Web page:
Once the article went public and soaked into the reading public’s mind, Rolling Stones’ keyboardist Chuck Leavell took a stab at defending logging as a prudent endeavor in a June 9 WSJ piece. He wrote in part: “Although the U.S. has a large amount of forested land, that does not mean the country can afford to cut down trees in a careless, slash-and-burn fashion as in decades past — and that is certainly not what is happening today. Europe’s increasing use of woody biomass, such as wood pellets, has not resulted in the inappropriate over-harvesting of U.S. forests that some fear. The demand has created a viable use for woody material from forestry operations that typically goes to waste. Twigs and limbs — plus woody material from thinning operations in which unsalable trees are removed to allow other trees to grow stronger and healthier — that would otherwise rot are used for biomass. Using this resource for energy puts it to good use and is a wise thing to do.”

Chuck should know something about forestry, being a tree farmer in Georgia. But his rebuttal was only a softball when a 90-mile-an-hour curve ball was called for instead. Yes, he said the obvious: trees grow back. And yes, he said that the forest industry as a whole tries to adhere to prudent management. But nowhere did Chuck address how things are in the West, which is an entirely different set of circumstances.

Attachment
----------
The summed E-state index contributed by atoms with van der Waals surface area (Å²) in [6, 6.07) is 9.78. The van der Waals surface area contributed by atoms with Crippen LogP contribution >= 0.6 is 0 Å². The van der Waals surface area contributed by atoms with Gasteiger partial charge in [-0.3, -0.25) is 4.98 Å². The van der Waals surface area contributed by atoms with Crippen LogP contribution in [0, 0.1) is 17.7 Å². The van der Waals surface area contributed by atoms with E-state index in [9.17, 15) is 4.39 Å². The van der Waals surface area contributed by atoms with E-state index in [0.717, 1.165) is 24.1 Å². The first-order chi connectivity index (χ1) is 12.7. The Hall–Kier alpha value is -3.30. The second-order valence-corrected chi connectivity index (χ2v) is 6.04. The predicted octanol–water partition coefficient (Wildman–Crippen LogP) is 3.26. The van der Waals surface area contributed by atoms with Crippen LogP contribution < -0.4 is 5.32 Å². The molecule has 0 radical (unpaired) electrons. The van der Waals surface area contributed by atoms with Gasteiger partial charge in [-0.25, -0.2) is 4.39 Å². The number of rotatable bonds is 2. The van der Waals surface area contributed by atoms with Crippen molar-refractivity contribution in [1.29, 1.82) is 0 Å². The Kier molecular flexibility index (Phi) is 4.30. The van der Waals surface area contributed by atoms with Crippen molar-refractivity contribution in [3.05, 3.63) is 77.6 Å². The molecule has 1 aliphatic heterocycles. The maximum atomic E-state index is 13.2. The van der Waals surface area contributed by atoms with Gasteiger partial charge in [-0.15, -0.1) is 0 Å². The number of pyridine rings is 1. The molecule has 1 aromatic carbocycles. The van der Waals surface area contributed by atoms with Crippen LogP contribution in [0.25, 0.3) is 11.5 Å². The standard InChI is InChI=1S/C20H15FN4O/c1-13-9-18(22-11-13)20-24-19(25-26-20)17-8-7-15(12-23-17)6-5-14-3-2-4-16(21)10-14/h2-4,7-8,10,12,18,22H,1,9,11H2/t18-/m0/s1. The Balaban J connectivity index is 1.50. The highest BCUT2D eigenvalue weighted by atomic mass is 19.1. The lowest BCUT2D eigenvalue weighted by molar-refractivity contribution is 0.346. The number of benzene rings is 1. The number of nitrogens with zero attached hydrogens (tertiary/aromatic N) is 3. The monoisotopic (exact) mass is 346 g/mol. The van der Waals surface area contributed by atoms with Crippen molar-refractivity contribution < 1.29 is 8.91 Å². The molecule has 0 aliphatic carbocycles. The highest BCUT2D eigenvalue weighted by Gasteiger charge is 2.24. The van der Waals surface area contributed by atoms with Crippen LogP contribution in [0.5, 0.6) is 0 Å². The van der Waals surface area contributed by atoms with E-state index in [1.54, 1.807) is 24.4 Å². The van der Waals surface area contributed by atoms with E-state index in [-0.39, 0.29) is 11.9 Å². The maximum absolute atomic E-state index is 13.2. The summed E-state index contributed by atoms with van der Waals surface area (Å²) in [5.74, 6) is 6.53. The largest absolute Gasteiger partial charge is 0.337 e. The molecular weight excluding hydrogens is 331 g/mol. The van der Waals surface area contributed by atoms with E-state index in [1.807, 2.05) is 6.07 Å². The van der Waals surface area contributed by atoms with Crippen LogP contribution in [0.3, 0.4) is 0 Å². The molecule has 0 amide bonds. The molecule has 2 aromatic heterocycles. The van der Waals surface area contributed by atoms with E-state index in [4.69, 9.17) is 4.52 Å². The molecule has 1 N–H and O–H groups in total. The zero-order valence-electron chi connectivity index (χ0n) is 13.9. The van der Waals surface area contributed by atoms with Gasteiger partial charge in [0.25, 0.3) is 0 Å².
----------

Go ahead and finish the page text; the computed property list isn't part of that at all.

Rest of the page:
Beetles in 2013

Summer 2013 has again put western states in the news as the beetle killed forests are going up in smoke in Colorado and elsewhere. Thousands are fleeing homes, damage is at record amounts as usual, and the beetles and other forest predators are chewing away as the public stands and watches. What is the deal here?

Western forests are overcrowded and need to be thinned. Federal budgets are stretched. Why is nobody advocating logging the vastly overstocked federal forests that beg to be thinned? Firefighting budgets gobble up millions of dollars, but why can’t those monies be re-appropriated for stewardship projects? Some politicians casually talk about bringing manufacturing back, yet they remain blind, deaf, and dumb when it comes to the plight of the West’s timber manufacturing infrastructure. It appears the public often only gets negative sound bites on an industry that merits having lengthy brag sheets published on its efficiency.

Housing Opportunity

Housing starts are slowly recovering these days, and both national and international markets are awakening. Is there a problem with shipping woody biomass and pellets to Europe to satisfy their carbon credit requirements, especially if harvesting such biomass contributes to forest health?

It seems prudent that the western United States should be encouraged to keep logging contractors and sawmills busy, preserving infrastructure that would be difficult to bring back once it goes away. Yet with articles like those in the Wall Street Journal, the public is only getting part of the story.

 

Untitled Document